It has been a terribly sad few days for former members of Gosforth FC, specially those who attended Gosforth Grammar School in the 50's.
I have known KEITH WADE since school days, but it was at Gosforth that I played rugby alongside him on so many occasions. A great Club man he was a wise and knowledgeable prop who performed with distinction whenever called up for first team duties. When I captained a junior team he supported me well as vice captain, passing on advice to younger team members.
Always a pleasure to be with on and off the pitch. Over the last ten years or so he has been splendid company in our little touring party when spending annual international weekends in Dublin and Edinburgh. He will be remembered for endless amusing anecdotes of his career as a customs officer.
BILL CHARLTON was both my rugby and woodwork master. At my first woodwork lesson he introduced himself as Gosforth's first team fullback, issued membership cards to everyone and invited all to watch Gosforth play at the County ground that weekend. I attended with others and we all finished up being ballboys. He was to go on to coach my rugby for four years. His influence in guiding literally hundreds of schoolboys to the Club coincided with it's climb to national recognition and should forever be remembered. Even if some went to another club Bill was happy that they were still involved with the game. Bill turned to coaching after playing and was instrumental in bringing all the Club's talented young players together as an under 21 side. A wise old head,Graham Morrison, was appointed as captain and when searching to give the side a name Graham came up with the name Falcons, after his middle name of Falconer! The name was later copied by the professional team at Kingston Park.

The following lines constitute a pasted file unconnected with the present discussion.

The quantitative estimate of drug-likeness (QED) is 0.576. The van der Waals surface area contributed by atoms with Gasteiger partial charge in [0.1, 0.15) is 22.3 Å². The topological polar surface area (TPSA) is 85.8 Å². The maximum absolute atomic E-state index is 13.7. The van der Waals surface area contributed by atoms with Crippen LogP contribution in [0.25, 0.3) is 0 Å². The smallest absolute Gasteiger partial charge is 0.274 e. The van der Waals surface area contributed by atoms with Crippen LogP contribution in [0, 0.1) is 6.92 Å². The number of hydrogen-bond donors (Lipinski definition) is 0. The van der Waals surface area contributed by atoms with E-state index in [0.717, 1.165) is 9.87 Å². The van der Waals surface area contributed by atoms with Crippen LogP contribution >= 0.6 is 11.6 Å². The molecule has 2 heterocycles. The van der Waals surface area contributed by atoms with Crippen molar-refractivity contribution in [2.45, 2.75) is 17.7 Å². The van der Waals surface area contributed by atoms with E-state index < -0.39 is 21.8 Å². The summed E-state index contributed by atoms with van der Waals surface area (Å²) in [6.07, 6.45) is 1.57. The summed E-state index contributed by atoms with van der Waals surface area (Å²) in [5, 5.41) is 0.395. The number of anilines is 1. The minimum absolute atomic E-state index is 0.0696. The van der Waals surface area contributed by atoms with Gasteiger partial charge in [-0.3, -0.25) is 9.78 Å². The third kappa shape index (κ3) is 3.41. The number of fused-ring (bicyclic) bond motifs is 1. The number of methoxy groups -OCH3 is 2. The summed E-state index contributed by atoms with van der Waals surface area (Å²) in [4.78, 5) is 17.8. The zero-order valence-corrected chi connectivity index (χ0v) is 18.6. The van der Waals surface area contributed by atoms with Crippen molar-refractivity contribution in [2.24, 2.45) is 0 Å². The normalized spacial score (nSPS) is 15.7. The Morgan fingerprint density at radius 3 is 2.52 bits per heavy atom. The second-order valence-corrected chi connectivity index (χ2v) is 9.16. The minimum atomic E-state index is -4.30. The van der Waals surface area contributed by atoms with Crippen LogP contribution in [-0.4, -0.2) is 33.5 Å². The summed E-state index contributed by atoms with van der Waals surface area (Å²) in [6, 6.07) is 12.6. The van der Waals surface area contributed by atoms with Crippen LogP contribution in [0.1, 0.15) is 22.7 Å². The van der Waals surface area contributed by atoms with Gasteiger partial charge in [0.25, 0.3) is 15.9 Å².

Updated 12:56 - 30 Aug 2017 by Derek Reid
Bill went on to coach Morpeth RFC, and guided them to a memorable semi final appearance in the John Player Cup. One of my last encounters with Bill was as we were leaving the Gosforth branch of the Nationwide BS on Gosforth High Street. I offered Bill a lift but he said he was parked somewhere across the road. I started walking to the traffic lights to ensure a safe crossing when suddenly Bill leapt the kerb, side stepped the oncoming traffic before 'sprinting' to the safety of the opposite tryline outside the former Woolworths. Perhaps he was imagining touching down the ball before contemplating his toe ended conversion! Bill was a real gentleman, someone who's company to enjoy. He has to be one of the greatest influences in my life, and the reason my involvement in rugby continues after more than 60 years.